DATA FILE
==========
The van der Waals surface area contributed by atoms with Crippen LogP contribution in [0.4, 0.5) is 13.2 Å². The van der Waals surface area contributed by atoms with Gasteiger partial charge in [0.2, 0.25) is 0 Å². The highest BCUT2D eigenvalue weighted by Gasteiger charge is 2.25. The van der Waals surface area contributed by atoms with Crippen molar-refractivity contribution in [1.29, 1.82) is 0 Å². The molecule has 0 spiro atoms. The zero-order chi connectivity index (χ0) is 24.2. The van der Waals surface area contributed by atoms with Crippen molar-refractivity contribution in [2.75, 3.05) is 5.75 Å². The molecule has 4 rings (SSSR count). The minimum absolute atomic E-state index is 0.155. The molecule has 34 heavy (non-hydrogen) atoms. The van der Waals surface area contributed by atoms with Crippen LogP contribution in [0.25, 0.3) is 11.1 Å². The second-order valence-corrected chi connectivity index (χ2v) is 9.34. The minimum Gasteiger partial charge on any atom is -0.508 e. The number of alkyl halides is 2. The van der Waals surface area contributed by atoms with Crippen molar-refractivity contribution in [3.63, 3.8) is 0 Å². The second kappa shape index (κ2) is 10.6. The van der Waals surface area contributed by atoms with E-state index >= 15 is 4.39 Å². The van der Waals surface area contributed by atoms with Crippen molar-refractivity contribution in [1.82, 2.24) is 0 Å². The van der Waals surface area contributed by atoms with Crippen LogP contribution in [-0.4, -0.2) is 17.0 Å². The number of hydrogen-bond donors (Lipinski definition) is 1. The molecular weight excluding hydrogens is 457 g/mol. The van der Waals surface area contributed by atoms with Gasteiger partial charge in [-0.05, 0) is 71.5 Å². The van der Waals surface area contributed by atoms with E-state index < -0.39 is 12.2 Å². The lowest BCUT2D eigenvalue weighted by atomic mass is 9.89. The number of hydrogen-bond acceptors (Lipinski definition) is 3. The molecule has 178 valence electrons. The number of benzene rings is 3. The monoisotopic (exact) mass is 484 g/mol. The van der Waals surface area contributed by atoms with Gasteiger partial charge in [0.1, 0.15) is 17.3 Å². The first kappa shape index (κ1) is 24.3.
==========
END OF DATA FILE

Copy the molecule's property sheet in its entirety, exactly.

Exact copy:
The van der Waals surface area contributed by atoms with Crippen LogP contribution in [0.4, 0.5) is 13.2 Å². The van der Waals surface area contributed by atoms with Gasteiger partial charge in [0.2, 0.25) is 0 Å². The highest BCUT2D eigenvalue weighted by Gasteiger charge is 2.25. The van der Waals surface area contributed by atoms with Crippen molar-refractivity contribution in [1.29, 1.82) is 0 Å². The molecule has 0 spiro atoms. The zero-order chi connectivity index (χ0) is 24.2. The van der Waals surface area contributed by atoms with Crippen molar-refractivity contribution in [2.75, 3.05) is 5.75 Å². The molecule has 4 rings (SSSR count). The minimum absolute atomic E-state index is 0.155. The molecule has 34 heavy (non-hydrogen) atoms. The van der Waals surface area contributed by atoms with Crippen LogP contribution in [0.25, 0.3) is 11.1 Å². The second-order valence-corrected chi connectivity index (χ2v) is 9.34. The minimum Gasteiger partial charge on any atom is -0.508 e. The number of alkyl halides is 2. The van der Waals surface area contributed by atoms with Crippen molar-refractivity contribution in [3.63, 3.8) is 0 Å². The second kappa shape index (κ2) is 10.6. The van der Waals surface area contributed by atoms with E-state index >= 15 is 4.39 Å². The van der Waals surface area contributed by atoms with Crippen molar-refractivity contribution in [1.82, 2.24) is 0 Å². The van der Waals surface area contributed by atoms with Crippen LogP contribution in [-0.4, -0.2) is 17.0 Å². The number of hydrogen-bond donors (Lipinski definition) is 1. The molecular weight excluding hydrogens is 457 g/mol. The van der Waals surface area contributed by atoms with Gasteiger partial charge in [-0.05, 0) is 71.5 Å². The van der Waals surface area contributed by atoms with E-state index < -0.39 is 12.2 Å². The lowest BCUT2D eigenvalue weighted by atomic mass is 9.89. The number of hydrogen-bond acceptors (Lipinski definition) is 3. The molecule has 178 valence electrons. The number of benzene rings is 3. The monoisotopic (exact) mass is 484 g/mol. The van der Waals surface area contributed by atoms with Gasteiger partial charge in [0.1, 0.15) is 17.3 Å². The first kappa shape index (κ1) is 24.3.